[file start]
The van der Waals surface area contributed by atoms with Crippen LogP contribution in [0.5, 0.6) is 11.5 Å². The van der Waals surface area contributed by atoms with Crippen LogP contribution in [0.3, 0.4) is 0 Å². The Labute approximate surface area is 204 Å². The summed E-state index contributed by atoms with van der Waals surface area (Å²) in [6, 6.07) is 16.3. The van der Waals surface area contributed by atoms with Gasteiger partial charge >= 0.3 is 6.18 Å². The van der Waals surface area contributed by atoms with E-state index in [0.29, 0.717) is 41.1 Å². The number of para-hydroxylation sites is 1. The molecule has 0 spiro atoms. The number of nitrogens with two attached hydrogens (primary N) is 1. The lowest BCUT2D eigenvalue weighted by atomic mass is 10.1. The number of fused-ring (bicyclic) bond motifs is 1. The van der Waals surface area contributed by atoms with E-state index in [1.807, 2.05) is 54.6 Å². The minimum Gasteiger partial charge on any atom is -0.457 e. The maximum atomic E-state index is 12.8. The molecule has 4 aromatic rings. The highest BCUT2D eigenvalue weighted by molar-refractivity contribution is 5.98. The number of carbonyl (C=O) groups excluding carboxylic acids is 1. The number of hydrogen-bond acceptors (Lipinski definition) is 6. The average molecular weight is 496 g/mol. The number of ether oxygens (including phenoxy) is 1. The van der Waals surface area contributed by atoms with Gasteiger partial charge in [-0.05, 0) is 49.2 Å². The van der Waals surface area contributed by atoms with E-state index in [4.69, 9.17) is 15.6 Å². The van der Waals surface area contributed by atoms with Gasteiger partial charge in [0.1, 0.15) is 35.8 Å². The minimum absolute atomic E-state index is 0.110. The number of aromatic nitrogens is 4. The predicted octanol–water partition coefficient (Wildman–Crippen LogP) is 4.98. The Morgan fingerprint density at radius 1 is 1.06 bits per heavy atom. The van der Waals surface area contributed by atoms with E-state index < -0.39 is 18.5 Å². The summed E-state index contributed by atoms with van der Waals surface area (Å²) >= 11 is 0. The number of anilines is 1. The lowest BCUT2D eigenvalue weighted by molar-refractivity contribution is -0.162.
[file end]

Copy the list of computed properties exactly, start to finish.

The van der Waals surface area contributed by atoms with Crippen LogP contribution in [0.5, 0.6) is 11.5 Å². The van der Waals surface area contributed by atoms with Crippen LogP contribution in [0.3, 0.4) is 0 Å². The Labute approximate surface area is 204 Å². The summed E-state index contributed by atoms with van der Waals surface area (Å²) in [6, 6.07) is 16.3. The van der Waals surface area contributed by atoms with Gasteiger partial charge >= 0.3 is 6.18 Å². The van der Waals surface area contributed by atoms with E-state index in [0.29, 0.717) is 41.1 Å². The number of para-hydroxylation sites is 1. The molecule has 0 spiro atoms. The number of nitrogens with two attached hydrogens (primary N) is 1. The lowest BCUT2D eigenvalue weighted by atomic mass is 10.1. The number of fused-ring (bicyclic) bond motifs is 1. The van der Waals surface area contributed by atoms with E-state index in [1.807, 2.05) is 54.6 Å². The minimum Gasteiger partial charge on any atom is -0.457 e. The maximum atomic E-state index is 12.8. The molecule has 4 aromatic rings. The highest BCUT2D eigenvalue weighted by molar-refractivity contribution is 5.98. The number of carbonyl (C=O) groups excluding carboxylic acids is 1. The number of hydrogen-bond acceptors (Lipinski definition) is 6. The average molecular weight is 496 g/mol. The number of ether oxygens (including phenoxy) is 1. The van der Waals surface area contributed by atoms with Gasteiger partial charge in [-0.05, 0) is 49.2 Å². The van der Waals surface area contributed by atoms with E-state index in [4.69, 9.17) is 15.6 Å². The van der Waals surface area contributed by atoms with Gasteiger partial charge in [0.1, 0.15) is 35.8 Å². The minimum absolute atomic E-state index is 0.110. The number of aromatic nitrogens is 4. The predicted octanol–water partition coefficient (Wildman–Crippen LogP) is 4.98. The Morgan fingerprint density at radius 1 is 1.06 bits per heavy atom. The van der Waals surface area contributed by atoms with E-state index < -0.39 is 18.5 Å². The summed E-state index contributed by atoms with van der Waals surface area (Å²) >= 11 is 0. The number of anilines is 1. The lowest BCUT2D eigenvalue weighted by molar-refractivity contribution is -0.162.